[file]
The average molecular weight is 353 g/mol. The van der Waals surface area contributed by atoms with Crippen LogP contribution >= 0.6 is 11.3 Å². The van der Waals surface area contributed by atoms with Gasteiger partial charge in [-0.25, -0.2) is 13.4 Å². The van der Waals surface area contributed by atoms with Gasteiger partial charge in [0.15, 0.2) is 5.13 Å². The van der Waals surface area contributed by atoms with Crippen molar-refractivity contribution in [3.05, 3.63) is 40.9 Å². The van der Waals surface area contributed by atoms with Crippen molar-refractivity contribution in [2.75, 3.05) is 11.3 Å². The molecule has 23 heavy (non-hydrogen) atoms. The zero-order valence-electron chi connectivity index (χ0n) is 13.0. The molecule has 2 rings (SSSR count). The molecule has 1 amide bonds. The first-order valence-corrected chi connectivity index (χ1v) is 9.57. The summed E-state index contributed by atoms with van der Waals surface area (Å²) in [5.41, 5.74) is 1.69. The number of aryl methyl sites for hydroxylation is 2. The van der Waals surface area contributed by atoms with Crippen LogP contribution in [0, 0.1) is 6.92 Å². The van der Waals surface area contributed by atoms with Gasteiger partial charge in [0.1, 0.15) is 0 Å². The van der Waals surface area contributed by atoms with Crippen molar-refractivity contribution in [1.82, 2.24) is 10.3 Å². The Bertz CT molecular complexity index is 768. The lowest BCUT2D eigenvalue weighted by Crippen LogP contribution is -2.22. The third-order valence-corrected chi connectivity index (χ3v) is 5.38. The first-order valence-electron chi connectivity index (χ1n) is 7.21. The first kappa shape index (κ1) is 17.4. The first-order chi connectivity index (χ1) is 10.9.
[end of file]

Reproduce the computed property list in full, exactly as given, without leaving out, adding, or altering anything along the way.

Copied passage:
The average molecular weight is 353 g/mol. The van der Waals surface area contributed by atoms with Crippen LogP contribution >= 0.6 is 11.3 Å². The van der Waals surface area contributed by atoms with Gasteiger partial charge in [-0.25, -0.2) is 13.4 Å². The van der Waals surface area contributed by atoms with Gasteiger partial charge in [0.15, 0.2) is 5.13 Å². The van der Waals surface area contributed by atoms with Crippen molar-refractivity contribution in [3.05, 3.63) is 40.9 Å². The van der Waals surface area contributed by atoms with Crippen molar-refractivity contribution in [2.75, 3.05) is 11.3 Å². The molecule has 23 heavy (non-hydrogen) atoms. The zero-order valence-electron chi connectivity index (χ0n) is 13.0. The molecule has 2 rings (SSSR count). The molecule has 1 amide bonds. The first-order valence-corrected chi connectivity index (χ1v) is 9.57. The summed E-state index contributed by atoms with van der Waals surface area (Å²) in [5.41, 5.74) is 1.69. The number of aryl methyl sites for hydroxylation is 2. The van der Waals surface area contributed by atoms with Crippen LogP contribution in [0, 0.1) is 6.92 Å². The van der Waals surface area contributed by atoms with Gasteiger partial charge in [0.1, 0.15) is 0 Å². The van der Waals surface area contributed by atoms with Crippen molar-refractivity contribution in [1.82, 2.24) is 10.3 Å². The Bertz CT molecular complexity index is 768. The lowest BCUT2D eigenvalue weighted by Crippen LogP contribution is -2.22. The third-order valence-corrected chi connectivity index (χ3v) is 5.38. The first-order valence-electron chi connectivity index (χ1n) is 7.21. The first kappa shape index (κ1) is 17.4. The first-order chi connectivity index (χ1) is 10.9.